- Octavio GonzálezOctavio GonzálezWellesley College Department of English
- and Todd G. NordgrenTodd G. NordgrenDickinson College
The definitional limits of the term queer have been under conceptual, political, and ethical dispute since its reclamation from its pejorative meaning during the early AIDS crisis of the 1980s and early 1990s. Reflecting activist recuperation, queer became a means to inspire and propel a coalitional politics oriented toward nonconformity and anti-normativity among diverse sexualities and across divisions of gender. Concomitantly, queer theory arose in academia as a way to expand upon and break what some scholars saw as the restrictive disciplinary boundaries of gay and lesbian studies, which were explicitly grounded in post–Stonewall identity politics. The term’s radical potential derives in part from its grammatical fluidity, as it operates as noun, adjective, and verb—combining action, identification, and effect into a single word. In the late 1990s and early 2000s, queer of color critique drew upon a different genealogy, beyond the postmodern rupture inaugurated by Michel Foucault’s work on sexuality and “biopower,” by foregrounding black and women of color feminisms, critical race studies, and postcolonial studies in order to analyze the intersections of race, nationality, coloniality, class, sex, and gender with a Foucauldian understanding of sexuality as a privileged mode of modern power– knowledge. Queer of color critique inspired and was mirrored in investigations of the analytic boundaries of the term, often defined as a binary distinction between a minoritizing and universalizing definition of queer.
Since the late 1980s, the term queer has had a starring role in the development of postmodern, anti-essentialist literary and cultural theory in the wake of the first volume of Michel Foucault’s History of Sexuality. A poststructuralist French philosopher and historian of ideas, Foucault famously titled Volume 1 of The History of Sexuality as The Will to Knowledge (La Volonté de savoir). Foucault’s History of Sexuality reconceptualized the nebulous realm of “sexuality” as constituted by a vast range of discourses and practices, collectively understood as a central node of modern power. For Foucault, sexuality became a dimension of modern institutions and discourses exercising subtle and not-so-subtle extensions of “power–knowledge,” or official modes of governing behavior, regulating bodies, and controlling populations sanctioned by the state and other powerful social institutions, such as the church, the military, the medical establishment, and the educational system. Foucault published La Volonté de savoir in 1976 (first English translation in 1978) in the midst of a resurgence of sexual revolution and gay liberation in the Western world. Foucault’s intervention cast a long shadow on the liberatory potential of organized eroticism. “One must not think that by saying yes to sex one says no to power,” he famously warned in this polemical book. Foucault’s caution against the premise of sexual liberation seems paradoxical, if not perverse, for a gay thinker. But it was a decisive epistemological break with what he termed the “repressive hypothesis,” or the Freudian paradigm that civilization suppresses human instincts—the sexual drive chief among them—to contain the dangerous excesses of primal human desires and behaviors. Rather than a monstrous “id” controlled by the social “superego,” as Freud saw it, Foucault saw administratively mediated socialization as the very process of producing (and governing) sexuality as a consistent “experience” in the modern Western consciousness.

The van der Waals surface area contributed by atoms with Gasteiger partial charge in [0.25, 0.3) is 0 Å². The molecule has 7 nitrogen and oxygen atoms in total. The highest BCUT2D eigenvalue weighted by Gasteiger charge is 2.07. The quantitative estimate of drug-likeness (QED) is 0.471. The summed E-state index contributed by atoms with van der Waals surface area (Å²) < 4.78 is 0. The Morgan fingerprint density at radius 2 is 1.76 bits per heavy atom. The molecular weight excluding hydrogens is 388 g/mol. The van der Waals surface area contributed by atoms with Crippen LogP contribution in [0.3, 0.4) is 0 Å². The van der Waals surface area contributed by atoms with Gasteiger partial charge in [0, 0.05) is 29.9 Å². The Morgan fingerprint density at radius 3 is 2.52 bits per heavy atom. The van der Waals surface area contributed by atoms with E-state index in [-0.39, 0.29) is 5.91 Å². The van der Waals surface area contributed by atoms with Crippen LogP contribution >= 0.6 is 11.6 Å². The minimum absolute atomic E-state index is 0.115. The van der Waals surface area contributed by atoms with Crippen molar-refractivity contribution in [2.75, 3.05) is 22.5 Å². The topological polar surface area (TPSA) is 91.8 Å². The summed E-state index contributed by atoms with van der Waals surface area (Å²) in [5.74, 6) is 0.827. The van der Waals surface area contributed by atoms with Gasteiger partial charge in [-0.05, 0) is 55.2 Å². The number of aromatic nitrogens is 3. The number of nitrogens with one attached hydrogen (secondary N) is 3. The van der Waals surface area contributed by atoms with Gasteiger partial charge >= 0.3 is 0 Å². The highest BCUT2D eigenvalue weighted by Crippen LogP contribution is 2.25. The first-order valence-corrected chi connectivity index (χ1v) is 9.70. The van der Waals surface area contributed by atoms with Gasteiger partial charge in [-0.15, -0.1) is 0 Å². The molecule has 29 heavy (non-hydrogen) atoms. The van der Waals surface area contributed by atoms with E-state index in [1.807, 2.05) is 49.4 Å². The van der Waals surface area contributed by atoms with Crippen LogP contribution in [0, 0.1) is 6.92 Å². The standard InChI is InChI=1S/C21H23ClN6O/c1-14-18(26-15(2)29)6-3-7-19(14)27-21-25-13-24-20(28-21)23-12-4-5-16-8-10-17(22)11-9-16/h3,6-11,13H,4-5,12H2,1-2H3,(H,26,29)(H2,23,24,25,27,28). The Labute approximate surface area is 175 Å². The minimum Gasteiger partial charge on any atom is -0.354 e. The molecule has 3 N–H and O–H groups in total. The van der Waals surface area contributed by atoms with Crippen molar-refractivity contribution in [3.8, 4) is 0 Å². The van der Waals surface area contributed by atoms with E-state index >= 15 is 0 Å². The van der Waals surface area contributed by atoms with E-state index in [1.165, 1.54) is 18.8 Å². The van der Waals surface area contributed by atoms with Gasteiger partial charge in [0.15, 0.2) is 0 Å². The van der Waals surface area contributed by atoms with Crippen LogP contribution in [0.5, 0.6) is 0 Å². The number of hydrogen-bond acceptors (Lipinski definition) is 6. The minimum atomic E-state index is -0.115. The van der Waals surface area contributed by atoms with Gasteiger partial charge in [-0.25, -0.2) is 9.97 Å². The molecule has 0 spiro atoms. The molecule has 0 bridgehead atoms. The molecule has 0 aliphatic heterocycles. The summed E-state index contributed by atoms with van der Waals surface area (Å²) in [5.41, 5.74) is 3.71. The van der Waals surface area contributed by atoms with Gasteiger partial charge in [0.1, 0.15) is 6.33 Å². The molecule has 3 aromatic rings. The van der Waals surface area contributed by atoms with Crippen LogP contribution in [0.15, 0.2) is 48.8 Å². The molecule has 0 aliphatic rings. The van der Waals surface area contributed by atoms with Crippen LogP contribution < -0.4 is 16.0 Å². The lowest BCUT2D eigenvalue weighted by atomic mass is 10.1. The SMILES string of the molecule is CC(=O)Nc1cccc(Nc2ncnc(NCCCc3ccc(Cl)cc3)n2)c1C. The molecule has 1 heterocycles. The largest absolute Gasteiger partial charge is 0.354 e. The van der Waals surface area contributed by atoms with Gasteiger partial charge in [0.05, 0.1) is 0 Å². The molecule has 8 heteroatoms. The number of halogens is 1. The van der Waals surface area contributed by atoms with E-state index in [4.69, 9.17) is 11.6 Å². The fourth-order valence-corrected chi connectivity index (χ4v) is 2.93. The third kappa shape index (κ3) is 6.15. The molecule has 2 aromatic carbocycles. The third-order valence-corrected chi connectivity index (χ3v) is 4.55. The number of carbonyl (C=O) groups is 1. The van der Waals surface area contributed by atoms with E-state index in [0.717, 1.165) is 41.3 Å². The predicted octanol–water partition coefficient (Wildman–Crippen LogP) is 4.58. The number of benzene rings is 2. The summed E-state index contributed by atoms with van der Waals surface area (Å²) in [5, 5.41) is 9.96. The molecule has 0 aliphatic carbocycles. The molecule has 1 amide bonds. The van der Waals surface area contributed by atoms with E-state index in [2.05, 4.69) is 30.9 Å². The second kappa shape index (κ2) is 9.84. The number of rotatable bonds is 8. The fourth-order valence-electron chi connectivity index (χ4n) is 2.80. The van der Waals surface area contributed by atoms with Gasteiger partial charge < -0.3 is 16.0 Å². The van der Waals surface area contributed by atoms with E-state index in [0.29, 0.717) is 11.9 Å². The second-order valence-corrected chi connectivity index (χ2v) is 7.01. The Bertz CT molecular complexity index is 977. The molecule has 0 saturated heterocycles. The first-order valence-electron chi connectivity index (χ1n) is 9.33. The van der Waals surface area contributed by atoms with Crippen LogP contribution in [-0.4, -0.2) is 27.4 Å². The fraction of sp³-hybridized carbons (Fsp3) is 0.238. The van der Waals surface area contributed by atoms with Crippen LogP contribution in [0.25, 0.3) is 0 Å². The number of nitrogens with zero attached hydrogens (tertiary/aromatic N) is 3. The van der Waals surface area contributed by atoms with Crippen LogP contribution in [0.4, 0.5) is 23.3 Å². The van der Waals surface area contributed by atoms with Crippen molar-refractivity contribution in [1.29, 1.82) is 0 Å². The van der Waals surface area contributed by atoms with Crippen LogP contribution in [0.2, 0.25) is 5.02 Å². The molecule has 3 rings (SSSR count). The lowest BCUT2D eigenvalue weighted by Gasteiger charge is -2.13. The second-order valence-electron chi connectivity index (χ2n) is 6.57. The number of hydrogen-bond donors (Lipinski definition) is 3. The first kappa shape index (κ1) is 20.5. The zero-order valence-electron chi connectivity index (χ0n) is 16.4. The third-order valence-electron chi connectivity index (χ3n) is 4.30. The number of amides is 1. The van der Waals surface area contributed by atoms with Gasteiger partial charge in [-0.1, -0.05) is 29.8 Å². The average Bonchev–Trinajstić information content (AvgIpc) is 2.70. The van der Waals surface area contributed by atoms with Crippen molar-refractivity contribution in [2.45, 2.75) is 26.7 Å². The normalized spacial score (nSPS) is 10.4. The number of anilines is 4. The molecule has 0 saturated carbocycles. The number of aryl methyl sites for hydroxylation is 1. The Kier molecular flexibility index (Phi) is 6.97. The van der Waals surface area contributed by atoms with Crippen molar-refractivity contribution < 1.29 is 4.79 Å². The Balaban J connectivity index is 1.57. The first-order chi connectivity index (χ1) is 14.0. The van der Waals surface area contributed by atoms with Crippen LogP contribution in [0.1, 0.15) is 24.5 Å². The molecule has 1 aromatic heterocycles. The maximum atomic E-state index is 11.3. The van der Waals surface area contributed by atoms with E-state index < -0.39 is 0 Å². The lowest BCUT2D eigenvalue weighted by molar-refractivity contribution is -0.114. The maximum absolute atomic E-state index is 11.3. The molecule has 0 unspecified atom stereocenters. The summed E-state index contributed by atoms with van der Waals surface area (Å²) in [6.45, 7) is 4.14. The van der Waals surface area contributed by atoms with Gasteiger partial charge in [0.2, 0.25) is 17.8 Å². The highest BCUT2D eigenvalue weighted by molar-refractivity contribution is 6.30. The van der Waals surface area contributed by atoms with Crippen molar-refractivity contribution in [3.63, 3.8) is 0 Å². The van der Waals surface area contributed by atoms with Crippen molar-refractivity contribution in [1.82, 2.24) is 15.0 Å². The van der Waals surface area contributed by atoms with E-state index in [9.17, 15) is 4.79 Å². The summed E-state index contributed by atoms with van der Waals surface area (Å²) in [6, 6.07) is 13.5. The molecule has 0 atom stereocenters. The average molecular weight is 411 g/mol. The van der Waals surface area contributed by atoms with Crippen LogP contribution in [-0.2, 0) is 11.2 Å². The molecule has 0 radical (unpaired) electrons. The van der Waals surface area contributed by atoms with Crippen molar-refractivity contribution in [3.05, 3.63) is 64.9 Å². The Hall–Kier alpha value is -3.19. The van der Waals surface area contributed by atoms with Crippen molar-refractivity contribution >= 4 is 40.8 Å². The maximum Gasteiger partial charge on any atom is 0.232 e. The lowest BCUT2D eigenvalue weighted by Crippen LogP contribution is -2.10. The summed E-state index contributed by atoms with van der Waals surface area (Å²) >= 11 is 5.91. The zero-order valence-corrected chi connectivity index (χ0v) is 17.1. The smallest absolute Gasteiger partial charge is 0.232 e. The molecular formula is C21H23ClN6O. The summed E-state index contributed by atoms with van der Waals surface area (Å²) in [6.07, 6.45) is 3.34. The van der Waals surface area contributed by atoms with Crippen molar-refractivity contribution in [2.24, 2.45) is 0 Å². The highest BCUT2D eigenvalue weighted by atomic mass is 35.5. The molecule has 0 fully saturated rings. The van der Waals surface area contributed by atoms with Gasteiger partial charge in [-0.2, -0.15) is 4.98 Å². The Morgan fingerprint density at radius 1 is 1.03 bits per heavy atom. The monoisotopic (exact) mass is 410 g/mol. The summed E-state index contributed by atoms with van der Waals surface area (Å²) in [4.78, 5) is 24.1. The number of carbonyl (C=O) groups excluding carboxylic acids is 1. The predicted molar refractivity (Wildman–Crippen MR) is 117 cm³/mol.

Foucault thus shattered a radical sixties cultural logic, premised on the value of sexual liberalization, including the expansion of the modern gay liberation movement (ushered in by the 1969 Stonewall Rebellion) and the broader sexual revolution (ushered in by the legal sanction of the birth control pill in 1960). Both cultural developments were premised on the personal and political value of saying “yes” to sex, and subtended by social breakthroughs such as the mass availability of the birth control pill and the de-psychopathologizing of homosexuality. Foucault’s intervention thus upends the logic of sexual liberation, arguing that increased attention to sexuality in the form of categorization, representation, and recognition derives from the operations of power on sexual subjects. His influence has been vast, even beyond the realm of queer critique.